OpenTelemetry Metrics

What are metrics?

Metrics are used to measure, monitor, and compare performance, for example, you can measure server response time, memory utilization, error rate, and more.

OpenTelemetry Metrics

OpenTelemetry defines a standardopen in new window on how to collect, aggregate, and send metrics to backend platforms.

While defining a new standard, OpenTelemetry also aims to work with existing metrics instrumentation protocols such as Prometheus and Statsd. Furthermore, OpenTelemetry Collector supports even more protocols like AWS Metrics, InfluxDB, Chrony, etc.

OpenTelemetry also allows you to correlate metrics and traces via exemplars which should show you a broader picture of the state of your system.


You capture measurements by creating instruments that have:

  • An unique name, for example, http.server.duration.
  • An instrument kind, for example, Histogram.
  • An optional unit of measure, for example, milliseconds or bytes.
  • An optional description.


A single instrument can produce multiple timeseries. A timeseries is a metric with an unique set of attributes, for example, each host has a separate timeseries for the same metric name.

Additive instruments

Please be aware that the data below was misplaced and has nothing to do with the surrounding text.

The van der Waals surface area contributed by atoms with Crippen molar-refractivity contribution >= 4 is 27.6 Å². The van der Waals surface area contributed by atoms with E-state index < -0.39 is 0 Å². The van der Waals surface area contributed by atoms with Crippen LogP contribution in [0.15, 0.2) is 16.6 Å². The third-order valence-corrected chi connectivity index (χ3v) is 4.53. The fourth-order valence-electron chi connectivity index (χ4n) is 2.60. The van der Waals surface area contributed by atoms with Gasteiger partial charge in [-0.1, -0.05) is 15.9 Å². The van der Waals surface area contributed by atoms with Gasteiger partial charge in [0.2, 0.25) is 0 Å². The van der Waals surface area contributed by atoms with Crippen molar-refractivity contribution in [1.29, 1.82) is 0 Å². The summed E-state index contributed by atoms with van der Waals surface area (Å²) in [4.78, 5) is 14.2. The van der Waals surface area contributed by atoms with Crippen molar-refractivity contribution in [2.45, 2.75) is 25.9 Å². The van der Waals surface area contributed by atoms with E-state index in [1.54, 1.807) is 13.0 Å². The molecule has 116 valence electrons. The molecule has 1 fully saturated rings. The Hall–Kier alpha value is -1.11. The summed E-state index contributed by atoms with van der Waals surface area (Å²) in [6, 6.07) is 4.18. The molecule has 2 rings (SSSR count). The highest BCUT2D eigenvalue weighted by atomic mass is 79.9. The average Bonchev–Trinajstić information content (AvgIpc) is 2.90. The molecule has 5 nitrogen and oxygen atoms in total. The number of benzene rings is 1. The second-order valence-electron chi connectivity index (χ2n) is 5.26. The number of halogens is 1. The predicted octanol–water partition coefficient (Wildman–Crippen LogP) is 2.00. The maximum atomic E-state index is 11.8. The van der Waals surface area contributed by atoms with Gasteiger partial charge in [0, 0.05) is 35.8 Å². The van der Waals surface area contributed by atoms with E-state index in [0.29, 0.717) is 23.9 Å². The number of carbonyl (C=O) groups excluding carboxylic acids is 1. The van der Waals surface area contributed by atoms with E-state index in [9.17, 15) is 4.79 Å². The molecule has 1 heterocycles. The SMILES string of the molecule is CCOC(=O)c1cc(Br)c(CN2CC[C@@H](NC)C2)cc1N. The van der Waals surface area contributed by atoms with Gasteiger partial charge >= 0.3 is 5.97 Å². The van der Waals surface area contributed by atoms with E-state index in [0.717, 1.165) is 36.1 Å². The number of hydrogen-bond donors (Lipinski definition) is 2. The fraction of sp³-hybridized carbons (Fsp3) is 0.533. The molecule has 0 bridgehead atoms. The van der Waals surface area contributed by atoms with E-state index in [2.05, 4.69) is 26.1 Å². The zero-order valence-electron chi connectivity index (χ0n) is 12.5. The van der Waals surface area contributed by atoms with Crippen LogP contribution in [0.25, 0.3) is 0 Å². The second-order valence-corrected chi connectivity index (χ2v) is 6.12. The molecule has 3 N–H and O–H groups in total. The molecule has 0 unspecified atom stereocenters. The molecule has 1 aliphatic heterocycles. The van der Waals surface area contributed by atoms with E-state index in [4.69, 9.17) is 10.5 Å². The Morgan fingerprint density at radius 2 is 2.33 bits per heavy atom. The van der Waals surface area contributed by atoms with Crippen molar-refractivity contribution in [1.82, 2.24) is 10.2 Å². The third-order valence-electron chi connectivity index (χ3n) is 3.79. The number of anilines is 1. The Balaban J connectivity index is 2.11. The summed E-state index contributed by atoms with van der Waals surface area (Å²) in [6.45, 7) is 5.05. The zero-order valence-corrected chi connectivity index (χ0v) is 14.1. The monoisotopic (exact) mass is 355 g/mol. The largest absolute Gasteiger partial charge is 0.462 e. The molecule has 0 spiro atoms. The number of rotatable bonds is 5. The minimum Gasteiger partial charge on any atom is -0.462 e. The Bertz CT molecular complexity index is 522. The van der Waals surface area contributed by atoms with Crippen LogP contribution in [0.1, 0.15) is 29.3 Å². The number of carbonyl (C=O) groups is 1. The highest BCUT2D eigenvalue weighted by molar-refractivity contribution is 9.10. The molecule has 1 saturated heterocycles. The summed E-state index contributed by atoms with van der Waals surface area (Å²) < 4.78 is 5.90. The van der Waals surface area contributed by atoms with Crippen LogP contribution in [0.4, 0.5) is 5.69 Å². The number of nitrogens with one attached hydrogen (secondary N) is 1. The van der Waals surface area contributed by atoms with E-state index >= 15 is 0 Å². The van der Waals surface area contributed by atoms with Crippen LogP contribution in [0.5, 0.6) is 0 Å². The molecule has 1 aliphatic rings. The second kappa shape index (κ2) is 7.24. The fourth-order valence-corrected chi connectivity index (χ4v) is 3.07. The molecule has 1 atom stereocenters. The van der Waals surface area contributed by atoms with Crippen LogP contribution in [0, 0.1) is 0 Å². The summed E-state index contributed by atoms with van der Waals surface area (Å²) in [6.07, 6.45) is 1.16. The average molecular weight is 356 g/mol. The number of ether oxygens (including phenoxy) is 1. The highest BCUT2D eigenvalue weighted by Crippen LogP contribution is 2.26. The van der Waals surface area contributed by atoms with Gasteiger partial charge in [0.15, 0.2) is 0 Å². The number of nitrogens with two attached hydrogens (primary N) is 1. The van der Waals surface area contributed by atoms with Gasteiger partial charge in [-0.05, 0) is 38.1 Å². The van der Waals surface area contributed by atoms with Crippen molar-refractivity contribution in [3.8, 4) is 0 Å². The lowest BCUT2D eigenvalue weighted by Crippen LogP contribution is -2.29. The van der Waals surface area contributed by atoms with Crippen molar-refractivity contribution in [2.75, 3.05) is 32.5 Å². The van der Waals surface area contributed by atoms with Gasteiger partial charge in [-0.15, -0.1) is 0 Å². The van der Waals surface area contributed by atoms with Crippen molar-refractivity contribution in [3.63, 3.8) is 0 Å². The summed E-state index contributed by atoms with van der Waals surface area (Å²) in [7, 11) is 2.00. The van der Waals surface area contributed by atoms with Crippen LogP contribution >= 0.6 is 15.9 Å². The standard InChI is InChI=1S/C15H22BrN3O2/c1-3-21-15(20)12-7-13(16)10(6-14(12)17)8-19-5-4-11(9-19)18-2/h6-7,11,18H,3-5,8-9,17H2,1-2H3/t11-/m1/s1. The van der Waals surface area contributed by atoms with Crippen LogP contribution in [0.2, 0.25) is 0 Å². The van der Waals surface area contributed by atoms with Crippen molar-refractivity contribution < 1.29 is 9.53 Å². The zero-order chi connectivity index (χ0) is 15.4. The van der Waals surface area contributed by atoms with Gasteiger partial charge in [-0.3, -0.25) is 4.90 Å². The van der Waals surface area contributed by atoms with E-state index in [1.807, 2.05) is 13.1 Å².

Additive or summable instruments produce timeseries that, when added up together, produce another meaningful and accurate timeseries. Additive instruments that measure non-decreasing numbers are also called monotonic.

For example, http.server.requests is an additive timeseries, because you can sum the number of requests from different hosts to get the total number of requests.

But system.memory.utilization (percents) is not additive, because the sum of memory utilization from different hosts is not meaningful (90% + 90% = 180%).

Synchronous instruments

Synchronous instruments are invoked together with operations they are measuring. For example, to measure the number of requests, you can call counter.Add(ctx, 1) whenever there is a new request. Synchronous measurements can have an associated trace context.

For synchronous instruments the difference between additive and grouping instruments is that additive instruments produce summable timeseries and grouping instruments produce a histogram.

Countermonotonicsum -> deltanumber of requests, request size
UpDownCounteradditivelast value -> sumnumber of connections
Histogramgroupinghistogramrequest duration, request size

Asynchronous instruments

Asynchronous instruments (observers) periodically invoke a callback function to collect measurements. For example, you can use observers to periodically measure memory or CPU usage. Asynchronous measurements can't have an associated trace context.